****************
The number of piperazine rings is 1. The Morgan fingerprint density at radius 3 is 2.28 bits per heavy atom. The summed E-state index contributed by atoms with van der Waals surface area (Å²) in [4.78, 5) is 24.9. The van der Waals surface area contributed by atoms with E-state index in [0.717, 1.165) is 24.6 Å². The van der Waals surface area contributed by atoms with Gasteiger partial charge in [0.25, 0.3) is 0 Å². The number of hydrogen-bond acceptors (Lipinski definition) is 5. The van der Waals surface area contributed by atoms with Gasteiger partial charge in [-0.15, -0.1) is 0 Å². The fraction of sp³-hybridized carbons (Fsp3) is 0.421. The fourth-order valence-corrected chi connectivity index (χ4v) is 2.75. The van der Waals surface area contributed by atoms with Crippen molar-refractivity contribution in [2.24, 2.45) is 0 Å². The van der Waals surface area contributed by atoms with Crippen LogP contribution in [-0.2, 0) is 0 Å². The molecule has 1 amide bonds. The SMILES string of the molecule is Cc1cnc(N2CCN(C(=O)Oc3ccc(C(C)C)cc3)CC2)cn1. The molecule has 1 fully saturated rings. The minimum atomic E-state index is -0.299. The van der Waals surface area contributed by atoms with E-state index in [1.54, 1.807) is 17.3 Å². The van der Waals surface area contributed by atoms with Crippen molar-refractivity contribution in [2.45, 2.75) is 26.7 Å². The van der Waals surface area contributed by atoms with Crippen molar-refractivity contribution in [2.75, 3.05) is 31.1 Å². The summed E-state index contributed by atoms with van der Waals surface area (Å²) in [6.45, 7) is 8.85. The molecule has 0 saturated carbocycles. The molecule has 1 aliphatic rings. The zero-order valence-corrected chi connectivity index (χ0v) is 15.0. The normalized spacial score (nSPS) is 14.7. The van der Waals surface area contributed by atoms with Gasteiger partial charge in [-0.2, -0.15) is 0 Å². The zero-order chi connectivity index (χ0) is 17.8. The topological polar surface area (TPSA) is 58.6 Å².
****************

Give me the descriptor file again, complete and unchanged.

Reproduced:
The number of piperazine rings is 1. The Morgan fingerprint density at radius 3 is 2.28 bits per heavy atom. The summed E-state index contributed by atoms with van der Waals surface area (Å²) in [4.78, 5) is 24.9. The van der Waals surface area contributed by atoms with E-state index in [0.717, 1.165) is 24.6 Å². The van der Waals surface area contributed by atoms with Gasteiger partial charge in [0.25, 0.3) is 0 Å². The number of hydrogen-bond acceptors (Lipinski definition) is 5. The van der Waals surface area contributed by atoms with Gasteiger partial charge in [-0.15, -0.1) is 0 Å². The fraction of sp³-hybridized carbons (Fsp3) is 0.421. The fourth-order valence-corrected chi connectivity index (χ4v) is 2.75. The van der Waals surface area contributed by atoms with Crippen molar-refractivity contribution in [2.24, 2.45) is 0 Å². The van der Waals surface area contributed by atoms with Crippen LogP contribution in [-0.2, 0) is 0 Å². The molecule has 1 amide bonds. The SMILES string of the molecule is Cc1cnc(N2CCN(C(=O)Oc3ccc(C(C)C)cc3)CC2)cn1. The molecule has 1 fully saturated rings. The minimum atomic E-state index is -0.299. The van der Waals surface area contributed by atoms with E-state index in [1.54, 1.807) is 17.3 Å². The van der Waals surface area contributed by atoms with Crippen molar-refractivity contribution in [2.45, 2.75) is 26.7 Å². The van der Waals surface area contributed by atoms with Crippen molar-refractivity contribution in [2.75, 3.05) is 31.1 Å². The summed E-state index contributed by atoms with van der Waals surface area (Å²) in [6.45, 7) is 8.85. The molecule has 0 saturated carbocycles. The molecule has 1 aliphatic rings. The zero-order valence-corrected chi connectivity index (χ0v) is 15.0. The normalized spacial score (nSPS) is 14.7. The van der Waals surface area contributed by atoms with Gasteiger partial charge in [-0.2, -0.15) is 0 Å². The zero-order chi connectivity index (χ0) is 17.8. The topological polar surface area (TPSA) is 58.6 Å².